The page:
Taking care of the tower in European style
The Guard By Peter Terrin, translated by David Colmer. MacLehose, 242pp. £16.99
MICHEL WANTS TO SUCCEED; he is determined to do his job as well as possible. He believes it is his only chance to join the organisation’s elite security team. There is a hint of desperation, even paranoia about him, yet still he tries, carefully washing his uniform and meagre bedding with an endless supply of liquid soap. His speculative observations are measured, carefully reasoned and delivered in staccato bursts – as are the chapters of this most unusual novel. Michel seems very calm but is perhaps merely insane.
He works with Harry, just the two of them. Not quite partners, although sometimes there is a physical closeness. But he doesn’t want to dwell on that. He is aware of Harry’s smell, a hint of walnuts. Michel washes Harry’s socks, but Harry is not overly particular, not fussy, unlike Michel. The two men are very different: Harry is big, gruff and from a farming background. His brothers are also security workers. Michel went to college. His dreams convey his fear and defiance, the uncertainty and turmoil that come from living in a basement car park while entrusted with the responsibility of protecting the largely unseen residents of the luxury apartment block that towers towards the sky.
The Flemish writer Peter Terrin’s coldly beautiful, dystopian allegory depicts the world of now, a strange place paralysed by an unspecified threat. “The authorities have declared a curfew: anyone who ventures out onto the street at night will be shot without warning. The snipers use silencers so as not to sow panic. The authorities have issued sheets of thick paper to black out the windows like in old-style wars. Is an air raid alarm about to go off? Is it possible that the endless silence will suddenly be shattered by an old-fashioned air raid alarm? How big is the chance of that happening while I’m thinking of it? No bigger than when I’m not thinking of it.”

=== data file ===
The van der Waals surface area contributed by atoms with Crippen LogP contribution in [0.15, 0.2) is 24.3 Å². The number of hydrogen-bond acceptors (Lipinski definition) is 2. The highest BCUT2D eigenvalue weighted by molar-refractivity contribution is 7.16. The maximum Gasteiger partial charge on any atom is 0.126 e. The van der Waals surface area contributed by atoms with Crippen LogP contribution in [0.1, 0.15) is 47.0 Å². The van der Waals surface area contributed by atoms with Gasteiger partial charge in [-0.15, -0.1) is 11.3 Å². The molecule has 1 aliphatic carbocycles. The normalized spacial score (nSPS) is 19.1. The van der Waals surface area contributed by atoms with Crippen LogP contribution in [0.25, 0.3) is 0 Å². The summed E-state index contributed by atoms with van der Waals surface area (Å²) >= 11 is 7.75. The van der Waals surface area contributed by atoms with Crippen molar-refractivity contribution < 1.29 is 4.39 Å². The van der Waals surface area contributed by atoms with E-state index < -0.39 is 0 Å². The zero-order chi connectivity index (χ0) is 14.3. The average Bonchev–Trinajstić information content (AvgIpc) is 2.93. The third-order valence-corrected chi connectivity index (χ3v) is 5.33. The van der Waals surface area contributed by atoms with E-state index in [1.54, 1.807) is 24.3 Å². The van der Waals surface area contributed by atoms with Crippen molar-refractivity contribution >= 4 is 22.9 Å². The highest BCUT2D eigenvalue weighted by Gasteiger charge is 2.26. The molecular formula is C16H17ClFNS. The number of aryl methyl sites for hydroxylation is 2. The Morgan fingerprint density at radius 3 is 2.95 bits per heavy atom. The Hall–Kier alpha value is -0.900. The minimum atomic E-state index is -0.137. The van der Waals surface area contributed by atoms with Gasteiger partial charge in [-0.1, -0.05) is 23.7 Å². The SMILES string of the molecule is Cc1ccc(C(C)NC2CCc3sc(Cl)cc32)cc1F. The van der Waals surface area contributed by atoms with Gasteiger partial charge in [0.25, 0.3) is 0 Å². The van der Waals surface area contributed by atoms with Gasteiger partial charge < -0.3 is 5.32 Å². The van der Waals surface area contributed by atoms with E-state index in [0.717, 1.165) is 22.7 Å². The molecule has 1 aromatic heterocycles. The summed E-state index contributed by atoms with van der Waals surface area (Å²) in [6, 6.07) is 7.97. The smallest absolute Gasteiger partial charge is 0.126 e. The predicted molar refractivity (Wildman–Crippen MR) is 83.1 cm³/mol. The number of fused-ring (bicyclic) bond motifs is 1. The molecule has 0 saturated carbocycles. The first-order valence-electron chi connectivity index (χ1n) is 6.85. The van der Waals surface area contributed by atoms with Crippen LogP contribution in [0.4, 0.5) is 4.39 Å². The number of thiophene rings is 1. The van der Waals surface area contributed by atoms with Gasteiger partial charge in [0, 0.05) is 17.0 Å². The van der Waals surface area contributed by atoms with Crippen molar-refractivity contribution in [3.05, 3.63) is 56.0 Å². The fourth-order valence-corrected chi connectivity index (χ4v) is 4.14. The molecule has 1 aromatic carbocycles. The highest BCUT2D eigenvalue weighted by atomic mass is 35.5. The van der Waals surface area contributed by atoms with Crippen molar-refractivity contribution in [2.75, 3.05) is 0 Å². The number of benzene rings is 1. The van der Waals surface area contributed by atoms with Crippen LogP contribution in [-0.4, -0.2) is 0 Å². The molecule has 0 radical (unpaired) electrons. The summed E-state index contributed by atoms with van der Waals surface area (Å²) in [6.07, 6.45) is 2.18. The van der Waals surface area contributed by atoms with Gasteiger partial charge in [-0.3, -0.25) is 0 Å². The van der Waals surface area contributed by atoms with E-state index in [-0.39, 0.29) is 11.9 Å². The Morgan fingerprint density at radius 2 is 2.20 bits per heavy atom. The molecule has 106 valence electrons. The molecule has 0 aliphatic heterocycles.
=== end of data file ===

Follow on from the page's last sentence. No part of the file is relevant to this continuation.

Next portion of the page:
This is a tremendous novel, often horrifically funny and always unsettling. Most emphatically, though, it is a European novel, articulating the cultural situation of a Flanders-born writer looking to Dutch literature while retaining a powerful awareness of Belgium’s surrealist traditions. Kafka is an obvious influence, as are Camus, Ionesco’s absurdist theatre and, at times, the American Robert Coover, but most magnificently of all, suspended over The Guard as a presiding talisman, is the presence of Willem Frederik Hermans (1921-1995) and his dazzling odyssey, The Darkroom of Damocles (1958), a wartime thriller set in the Netherlands that balances truth and delusion. Hermans looked to Gogol – as does Terrin, who creates the impression that his short, vivid chapters have been tossed into the air and arranged in the order in which they fell. To experience Terrin’s hallucinatory cult-novel-in-the-making, deftly translated from the Dutch by the always perceptive David Colmer, is to wander through Michel’s forensically detailed thoughts.
“The remnants are lying on the bottom of the bowl,” he notes during an inspection of a deserted apartment, “a shrivelled sack of pale yellow scales. The goldfish died of suffocation or starvation or both, the only visible victim of the situation outside. Its dark eye has subsided and is staring inwards, as if desperate to turn away from what it saw from the windowsill.”